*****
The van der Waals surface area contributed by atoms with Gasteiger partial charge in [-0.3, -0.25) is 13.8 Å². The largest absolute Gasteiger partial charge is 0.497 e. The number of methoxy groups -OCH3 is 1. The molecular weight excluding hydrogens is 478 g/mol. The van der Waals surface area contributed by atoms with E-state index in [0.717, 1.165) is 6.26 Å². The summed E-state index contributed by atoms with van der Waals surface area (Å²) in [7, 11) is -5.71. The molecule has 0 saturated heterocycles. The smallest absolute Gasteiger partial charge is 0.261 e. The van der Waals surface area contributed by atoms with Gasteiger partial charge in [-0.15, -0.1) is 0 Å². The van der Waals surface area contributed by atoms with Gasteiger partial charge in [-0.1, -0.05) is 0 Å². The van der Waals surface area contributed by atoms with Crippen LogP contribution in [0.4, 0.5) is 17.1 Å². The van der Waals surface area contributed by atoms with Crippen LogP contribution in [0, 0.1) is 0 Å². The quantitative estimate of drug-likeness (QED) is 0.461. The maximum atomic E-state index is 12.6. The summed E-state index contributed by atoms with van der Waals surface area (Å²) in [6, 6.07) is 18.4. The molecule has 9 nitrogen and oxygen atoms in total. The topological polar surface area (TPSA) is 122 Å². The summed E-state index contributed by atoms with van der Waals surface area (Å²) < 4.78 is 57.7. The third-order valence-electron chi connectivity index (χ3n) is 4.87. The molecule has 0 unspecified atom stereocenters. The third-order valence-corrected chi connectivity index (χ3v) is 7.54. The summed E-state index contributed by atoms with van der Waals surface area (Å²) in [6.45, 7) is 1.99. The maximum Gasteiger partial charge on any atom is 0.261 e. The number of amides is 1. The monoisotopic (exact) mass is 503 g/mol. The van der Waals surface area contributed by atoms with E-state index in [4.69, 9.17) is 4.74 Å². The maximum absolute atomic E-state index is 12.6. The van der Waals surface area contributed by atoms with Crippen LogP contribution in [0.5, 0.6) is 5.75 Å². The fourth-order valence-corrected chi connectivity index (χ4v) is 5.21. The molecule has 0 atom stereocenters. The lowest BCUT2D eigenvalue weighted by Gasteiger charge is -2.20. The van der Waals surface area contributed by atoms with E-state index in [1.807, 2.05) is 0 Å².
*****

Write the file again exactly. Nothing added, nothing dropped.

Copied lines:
The van der Waals surface area contributed by atoms with Gasteiger partial charge in [-0.3, -0.25) is 13.8 Å². The largest absolute Gasteiger partial charge is 0.497 e. The number of methoxy groups -OCH3 is 1. The molecular weight excluding hydrogens is 478 g/mol. The van der Waals surface area contributed by atoms with E-state index in [0.717, 1.165) is 6.26 Å². The summed E-state index contributed by atoms with van der Waals surface area (Å²) in [7, 11) is -5.71. The molecule has 0 saturated heterocycles. The smallest absolute Gasteiger partial charge is 0.261 e. The van der Waals surface area contributed by atoms with Gasteiger partial charge in [-0.15, -0.1) is 0 Å². The van der Waals surface area contributed by atoms with Gasteiger partial charge in [-0.1, -0.05) is 0 Å². The van der Waals surface area contributed by atoms with Crippen LogP contribution in [0.4, 0.5) is 17.1 Å². The van der Waals surface area contributed by atoms with Crippen LogP contribution in [0, 0.1) is 0 Å². The quantitative estimate of drug-likeness (QED) is 0.461. The maximum atomic E-state index is 12.6. The summed E-state index contributed by atoms with van der Waals surface area (Å²) in [6, 6.07) is 18.4. The molecule has 9 nitrogen and oxygen atoms in total. The topological polar surface area (TPSA) is 122 Å². The summed E-state index contributed by atoms with van der Waals surface area (Å²) < 4.78 is 57.7. The third-order valence-electron chi connectivity index (χ3n) is 4.87. The molecule has 0 unspecified atom stereocenters. The third-order valence-corrected chi connectivity index (χ3v) is 7.54. The summed E-state index contributed by atoms with van der Waals surface area (Å²) in [6.45, 7) is 1.99. The maximum Gasteiger partial charge on any atom is 0.261 e. The number of amides is 1. The monoisotopic (exact) mass is 503 g/mol. The van der Waals surface area contributed by atoms with E-state index in [4.69, 9.17) is 4.74 Å². The maximum absolute atomic E-state index is 12.6. The van der Waals surface area contributed by atoms with Crippen LogP contribution in [0.5, 0.6) is 5.75 Å². The fourth-order valence-corrected chi connectivity index (χ4v) is 5.21. The molecule has 0 atom stereocenters. The lowest BCUT2D eigenvalue weighted by Gasteiger charge is -2.20. The van der Waals surface area contributed by atoms with E-state index in [1.807, 2.05) is 0 Å².